Serendipitously, one of his jobs was in the home of Paul Dacre, editor of the Daily Mail. That encounter prompted a nodal piece of British journalism with a Mail front page that pictured the five suspects under the headline: "Murderers: The Mail accuses these men of killing. If we are wrong, let them sue us." It was an extraordinarily brave piece of journalism. But it was not, as some have said, a sea change in British attitudes to racism. It was an explosion of an older polarisation of us and them, the deserving and the undeserving.

What distinguished the Lawrence case was the same thing that drove attitudes to the killings of Damilola Taylor (black), Anthony Walker (black), Rhys Jones (white) and in Salford on Boxing Day, Anuj Bidve (Asian). All were nice boys from nice families who encountered the uncontrolled appetites and careless cruelty of feral lawless peers who may have lived nearby but who came, metaphorically, from across the tracks – and had had the temerity not to stay there but had burst through into our world as violently as did the rioters.

So this is not, despite the knee-jerk divide-and-rule posturing of the hapless Diane Abbott, about race. It is not even about class. It is about culture. The historian David Starkey was groping towards an articulation of that when, on Newsnight during the riots, he attacked "chav" culture, though he got it egregiously wrong when he placed a race lens over his argument saying "the whites have become black. A particular sort of violent destructive, nihilistic gangster culture has become the fashion and black and white boys and girls operate in this language together."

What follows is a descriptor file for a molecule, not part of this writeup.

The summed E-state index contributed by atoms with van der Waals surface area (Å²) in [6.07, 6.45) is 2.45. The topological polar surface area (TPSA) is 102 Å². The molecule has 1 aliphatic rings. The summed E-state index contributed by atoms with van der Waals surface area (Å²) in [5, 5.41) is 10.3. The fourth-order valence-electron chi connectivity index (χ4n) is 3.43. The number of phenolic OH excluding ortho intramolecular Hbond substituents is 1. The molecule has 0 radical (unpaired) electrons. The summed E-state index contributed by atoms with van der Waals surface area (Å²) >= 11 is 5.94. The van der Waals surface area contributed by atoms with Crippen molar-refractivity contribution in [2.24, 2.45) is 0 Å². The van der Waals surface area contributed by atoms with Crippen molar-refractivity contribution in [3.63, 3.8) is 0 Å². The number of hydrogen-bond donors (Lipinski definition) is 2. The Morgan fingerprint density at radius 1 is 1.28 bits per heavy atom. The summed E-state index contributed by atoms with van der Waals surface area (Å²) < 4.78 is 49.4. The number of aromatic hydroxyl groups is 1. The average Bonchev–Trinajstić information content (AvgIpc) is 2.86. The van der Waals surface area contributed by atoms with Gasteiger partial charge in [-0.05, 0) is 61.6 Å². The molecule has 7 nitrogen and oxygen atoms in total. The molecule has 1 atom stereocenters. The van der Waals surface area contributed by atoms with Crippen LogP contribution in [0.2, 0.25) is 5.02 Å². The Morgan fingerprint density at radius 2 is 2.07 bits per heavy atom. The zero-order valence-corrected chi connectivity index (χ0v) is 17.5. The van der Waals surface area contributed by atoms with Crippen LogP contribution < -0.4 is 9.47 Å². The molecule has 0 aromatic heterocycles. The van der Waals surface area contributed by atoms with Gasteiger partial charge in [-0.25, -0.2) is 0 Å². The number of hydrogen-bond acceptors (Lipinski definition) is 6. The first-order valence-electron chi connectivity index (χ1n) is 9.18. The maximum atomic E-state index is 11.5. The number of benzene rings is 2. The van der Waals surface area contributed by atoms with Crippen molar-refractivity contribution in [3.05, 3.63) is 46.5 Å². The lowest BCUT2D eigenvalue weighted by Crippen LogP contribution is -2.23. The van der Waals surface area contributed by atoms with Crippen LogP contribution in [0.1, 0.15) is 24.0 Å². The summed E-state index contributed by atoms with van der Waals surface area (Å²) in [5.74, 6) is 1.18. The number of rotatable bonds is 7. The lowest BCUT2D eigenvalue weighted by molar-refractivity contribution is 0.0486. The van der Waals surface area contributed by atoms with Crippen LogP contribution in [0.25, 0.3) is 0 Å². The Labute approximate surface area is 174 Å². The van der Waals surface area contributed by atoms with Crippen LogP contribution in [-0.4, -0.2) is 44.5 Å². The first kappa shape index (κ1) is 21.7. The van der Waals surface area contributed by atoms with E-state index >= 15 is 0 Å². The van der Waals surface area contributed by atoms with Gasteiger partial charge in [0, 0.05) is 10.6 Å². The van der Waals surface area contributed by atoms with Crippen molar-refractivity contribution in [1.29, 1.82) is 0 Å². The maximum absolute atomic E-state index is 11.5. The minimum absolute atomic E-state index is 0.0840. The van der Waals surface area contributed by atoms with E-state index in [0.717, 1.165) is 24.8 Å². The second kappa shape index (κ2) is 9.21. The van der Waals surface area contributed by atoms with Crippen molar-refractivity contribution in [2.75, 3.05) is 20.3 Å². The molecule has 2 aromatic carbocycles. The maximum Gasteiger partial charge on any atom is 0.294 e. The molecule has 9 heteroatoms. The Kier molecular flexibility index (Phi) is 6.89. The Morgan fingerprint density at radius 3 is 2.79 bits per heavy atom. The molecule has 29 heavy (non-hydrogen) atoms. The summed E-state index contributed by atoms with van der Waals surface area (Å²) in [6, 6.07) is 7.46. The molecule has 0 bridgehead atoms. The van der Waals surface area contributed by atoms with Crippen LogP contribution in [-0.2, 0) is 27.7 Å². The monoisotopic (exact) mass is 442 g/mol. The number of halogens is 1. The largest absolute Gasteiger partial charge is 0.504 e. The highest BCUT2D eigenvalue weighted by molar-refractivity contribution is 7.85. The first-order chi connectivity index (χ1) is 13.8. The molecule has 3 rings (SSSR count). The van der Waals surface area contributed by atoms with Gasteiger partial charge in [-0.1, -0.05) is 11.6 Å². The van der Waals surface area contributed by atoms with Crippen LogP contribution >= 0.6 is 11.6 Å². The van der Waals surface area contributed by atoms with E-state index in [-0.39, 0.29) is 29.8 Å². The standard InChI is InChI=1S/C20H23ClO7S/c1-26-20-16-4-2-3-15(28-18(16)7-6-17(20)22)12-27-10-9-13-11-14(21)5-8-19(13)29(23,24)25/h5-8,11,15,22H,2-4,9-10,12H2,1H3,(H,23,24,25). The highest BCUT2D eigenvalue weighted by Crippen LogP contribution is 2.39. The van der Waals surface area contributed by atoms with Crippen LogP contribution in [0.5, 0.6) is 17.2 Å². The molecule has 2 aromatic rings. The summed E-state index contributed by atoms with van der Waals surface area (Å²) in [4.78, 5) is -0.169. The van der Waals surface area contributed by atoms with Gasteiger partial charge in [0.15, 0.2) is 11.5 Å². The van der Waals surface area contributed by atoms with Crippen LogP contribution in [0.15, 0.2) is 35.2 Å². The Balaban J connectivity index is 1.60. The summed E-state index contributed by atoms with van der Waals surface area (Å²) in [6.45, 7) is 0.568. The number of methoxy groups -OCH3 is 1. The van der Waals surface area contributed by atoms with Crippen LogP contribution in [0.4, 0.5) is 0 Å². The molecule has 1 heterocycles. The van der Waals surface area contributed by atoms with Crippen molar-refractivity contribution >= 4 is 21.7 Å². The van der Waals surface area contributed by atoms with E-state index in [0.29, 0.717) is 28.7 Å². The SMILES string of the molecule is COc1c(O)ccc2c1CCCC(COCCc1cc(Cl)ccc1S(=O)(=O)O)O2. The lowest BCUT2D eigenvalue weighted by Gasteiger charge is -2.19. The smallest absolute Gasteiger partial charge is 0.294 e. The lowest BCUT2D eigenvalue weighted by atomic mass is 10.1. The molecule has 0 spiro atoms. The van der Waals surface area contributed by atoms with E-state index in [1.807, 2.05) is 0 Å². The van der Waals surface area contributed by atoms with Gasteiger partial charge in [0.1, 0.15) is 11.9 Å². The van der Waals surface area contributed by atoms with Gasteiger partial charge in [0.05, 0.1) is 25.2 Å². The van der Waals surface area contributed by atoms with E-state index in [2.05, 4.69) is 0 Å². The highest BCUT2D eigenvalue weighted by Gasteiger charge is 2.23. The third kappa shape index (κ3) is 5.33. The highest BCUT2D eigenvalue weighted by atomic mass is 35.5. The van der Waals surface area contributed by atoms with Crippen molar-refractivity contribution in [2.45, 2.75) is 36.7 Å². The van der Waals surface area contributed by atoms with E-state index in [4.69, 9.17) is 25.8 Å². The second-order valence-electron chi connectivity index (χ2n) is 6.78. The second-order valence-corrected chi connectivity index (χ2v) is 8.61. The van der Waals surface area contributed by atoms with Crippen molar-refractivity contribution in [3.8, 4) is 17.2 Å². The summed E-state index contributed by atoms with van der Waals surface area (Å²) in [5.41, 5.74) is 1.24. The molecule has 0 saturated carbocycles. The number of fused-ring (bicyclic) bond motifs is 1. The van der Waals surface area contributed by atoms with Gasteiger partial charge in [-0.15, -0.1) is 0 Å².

The political excrescence of this is what we see in political movements like the English Defence League and the British National Party. Of course thugs such as Gary Dobson and David Norris are more than emblems of white working-class bigotry. As Owen Jones, the author of Chavs: the Demonisation of the Working Class – who appeared against Starkey in that television debate – has noted, people of all ethnic backgrounds work, socialise and sleep together more in working-class areas than in middle-class ones.

Yet it is inescapable that there is a problem with jobless, alienated youths – black and white alike – who embrace our consumer society's materialist values but reject our social etiquette, system of policing and political processes.

Middle England, above everything else, hates anarchy. So what is it to do with this alienated underclass, not just in its most violent manifestation, but in the festering culture amid which such violence is nurtured? The worst offenders we can lock up. But unless we can bring ourselves to care for the interests of the rest of them, they will continue to show their lack of care for what mainstream society holds dear.

React Now

Latest stories from i100
Have you tried new the Independent Digital Edition apps?
iJobs Job Widget
iJobs General

C# Web Developer (ASP.NET, JavaScript, MVC-4, HTML5) London

£35000 - £45000 per annum + Benefits + Bonus: Harrington Starr: C# Web Develop...

Senior Data Scientist (Data Mining, RSPSS, R, AI, CPLEX, SQL)

£60000 - £70000 per annum + Benefits + Bonus: Harrington Starr: Senior Data Sc...

Law Costs

Highly Attractive Salary: Austen Lloyd: BRISTOL - This is a very unusual law c...

Junior VB.NET Application Developer (ASP.NET, SQL, Graduate)

£28000 - £30000 per annum + Benefits + Bonus: Harrington Starr: Junior VB.NET ...

Day In a Page

Read Next
 

Get well soon, Joan Rivers - an inspiration, whether she likes it or not

Ellen E Jones
Scientists have discovered the perfect cheese for pizzas (it's mozzarella)  

Life of pie: Hard cheese for academics

Simmy Richman
The other Mugabe who is lining up for the Zimbabwean presidency